The uncultivated land in front of the Chino Hills Post Office on Peyton Drive isn’t going to get beautified anytime soon.
The condition of the parkway and surrounding areas has been a point of contention by community members and the city council for several years.
The property goes through a continuous cycle of weeds, unkempt shrubbery and trees before complaints trickle in, the weeds are cut, the land remains desolate, and the cycle starts all over again.
The United States Post Office (USPS), which has federal jurisdiction over the facility, has rejected the community’s offer to install a major beautification project, including irrigation improvements.
Chino Hills Scout Troop 220 was exploring a plan to update the landscape as a combination Eagle Scout/community collaboration project, according to Suzanne Vliestra who was leading the effort with the Twelve Points Foundation, the troop’s non-profit charter organization.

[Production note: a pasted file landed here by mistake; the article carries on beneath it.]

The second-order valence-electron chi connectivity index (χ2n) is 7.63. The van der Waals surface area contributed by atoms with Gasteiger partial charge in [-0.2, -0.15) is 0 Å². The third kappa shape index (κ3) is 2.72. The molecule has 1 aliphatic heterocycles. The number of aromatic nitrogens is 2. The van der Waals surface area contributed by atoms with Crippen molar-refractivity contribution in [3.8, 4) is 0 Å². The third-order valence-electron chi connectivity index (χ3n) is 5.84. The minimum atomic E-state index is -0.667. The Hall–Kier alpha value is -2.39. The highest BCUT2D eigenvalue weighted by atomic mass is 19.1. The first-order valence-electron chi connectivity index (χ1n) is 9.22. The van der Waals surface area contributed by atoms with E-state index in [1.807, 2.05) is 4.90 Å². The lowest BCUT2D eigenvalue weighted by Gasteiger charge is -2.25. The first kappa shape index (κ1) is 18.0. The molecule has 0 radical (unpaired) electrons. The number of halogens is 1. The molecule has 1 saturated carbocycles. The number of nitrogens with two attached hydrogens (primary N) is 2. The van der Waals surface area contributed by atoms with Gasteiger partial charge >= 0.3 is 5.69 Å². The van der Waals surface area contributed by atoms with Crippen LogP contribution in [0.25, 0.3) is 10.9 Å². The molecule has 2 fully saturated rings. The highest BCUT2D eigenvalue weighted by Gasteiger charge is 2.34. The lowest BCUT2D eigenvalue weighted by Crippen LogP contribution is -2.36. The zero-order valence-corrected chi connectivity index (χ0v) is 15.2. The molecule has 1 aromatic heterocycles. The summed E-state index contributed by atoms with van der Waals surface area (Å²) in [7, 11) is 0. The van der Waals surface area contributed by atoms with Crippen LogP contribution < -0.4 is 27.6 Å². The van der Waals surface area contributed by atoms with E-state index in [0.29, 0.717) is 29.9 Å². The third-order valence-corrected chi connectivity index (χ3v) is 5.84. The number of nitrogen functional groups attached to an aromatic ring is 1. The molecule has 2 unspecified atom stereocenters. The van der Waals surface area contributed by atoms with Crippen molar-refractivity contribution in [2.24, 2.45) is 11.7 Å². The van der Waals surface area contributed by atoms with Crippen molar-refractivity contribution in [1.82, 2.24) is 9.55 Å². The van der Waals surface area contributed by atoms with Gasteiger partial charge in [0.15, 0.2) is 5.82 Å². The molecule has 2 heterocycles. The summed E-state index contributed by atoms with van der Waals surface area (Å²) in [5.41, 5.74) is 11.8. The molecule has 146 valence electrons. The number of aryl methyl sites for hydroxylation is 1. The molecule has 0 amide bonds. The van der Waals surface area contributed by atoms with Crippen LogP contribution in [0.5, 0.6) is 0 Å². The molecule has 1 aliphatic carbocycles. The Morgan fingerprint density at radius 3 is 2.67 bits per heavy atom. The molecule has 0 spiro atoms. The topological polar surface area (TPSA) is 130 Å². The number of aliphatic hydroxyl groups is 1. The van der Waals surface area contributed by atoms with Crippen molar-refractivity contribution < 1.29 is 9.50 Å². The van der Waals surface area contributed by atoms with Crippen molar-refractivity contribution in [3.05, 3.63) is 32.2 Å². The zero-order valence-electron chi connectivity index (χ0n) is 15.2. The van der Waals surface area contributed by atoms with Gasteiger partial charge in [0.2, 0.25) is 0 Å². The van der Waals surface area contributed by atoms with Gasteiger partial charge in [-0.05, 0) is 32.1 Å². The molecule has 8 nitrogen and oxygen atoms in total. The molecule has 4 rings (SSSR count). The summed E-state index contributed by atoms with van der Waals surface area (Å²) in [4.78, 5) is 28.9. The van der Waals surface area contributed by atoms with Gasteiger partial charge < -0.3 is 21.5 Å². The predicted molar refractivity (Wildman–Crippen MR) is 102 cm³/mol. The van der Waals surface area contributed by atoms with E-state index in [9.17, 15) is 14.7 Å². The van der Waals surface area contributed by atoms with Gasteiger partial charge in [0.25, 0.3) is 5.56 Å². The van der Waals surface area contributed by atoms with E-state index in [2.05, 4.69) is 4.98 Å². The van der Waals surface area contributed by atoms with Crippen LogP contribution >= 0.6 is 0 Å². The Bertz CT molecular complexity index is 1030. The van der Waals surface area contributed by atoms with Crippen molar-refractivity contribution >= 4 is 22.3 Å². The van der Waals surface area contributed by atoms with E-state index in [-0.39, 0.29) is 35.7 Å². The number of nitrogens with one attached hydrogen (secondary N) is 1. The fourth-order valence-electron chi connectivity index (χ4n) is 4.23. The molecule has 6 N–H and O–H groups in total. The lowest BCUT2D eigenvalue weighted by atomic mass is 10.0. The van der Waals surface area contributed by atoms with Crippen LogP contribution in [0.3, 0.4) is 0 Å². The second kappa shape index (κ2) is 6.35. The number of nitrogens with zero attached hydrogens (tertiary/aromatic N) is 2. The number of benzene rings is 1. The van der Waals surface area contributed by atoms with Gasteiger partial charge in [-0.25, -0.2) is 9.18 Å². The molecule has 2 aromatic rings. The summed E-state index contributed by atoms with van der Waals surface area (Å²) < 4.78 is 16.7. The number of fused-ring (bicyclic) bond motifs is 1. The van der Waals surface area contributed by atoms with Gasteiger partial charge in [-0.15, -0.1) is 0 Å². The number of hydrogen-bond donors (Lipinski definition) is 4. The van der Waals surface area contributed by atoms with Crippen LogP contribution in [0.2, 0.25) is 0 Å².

“Business volunteers were ready to donate pest control, irrigation repair, plant materials, hardscape, and know-how to help the Scouts beautify and maintain the Chino Hills Post Office landscaping at no cost to taxpayers or the USPS,” Ms. Vliestra said. “But we were told by the Chino Hills Postmaster that his superiors would not allow it.”
Evelina Ramirez, USPS spokesperson, said the area near the entrance to the Chino Hills Post Office is not irrigated and will not sustain greenery.
“While we appreciate offers from the community, we are unable to accept any gifts or labor in kind from our customers,” Ms. Ramirez said.
She said the Post Office maintains the area and clears it of weeds and debris.
“We will double our efforts to keep the area clean and presentable,” she said, a promise she has made to the community on more than one occasion.
Chino Hills Councilman Ray Marquez, who approached Ms. Vliestra with the suggestion to beautify the area, said things were moving forward until the USPS stated it didn’t want the help.
Mr. Marquez said the Postmaster was willing but the decision was out of his hands.
“The post office landscaping looks like a scorched-earth moonscape,” Ms. Vliestra said. “What a shame that willing volunteers aren’t allowed to beautify such an eyesore in the middle of Chino Hills.”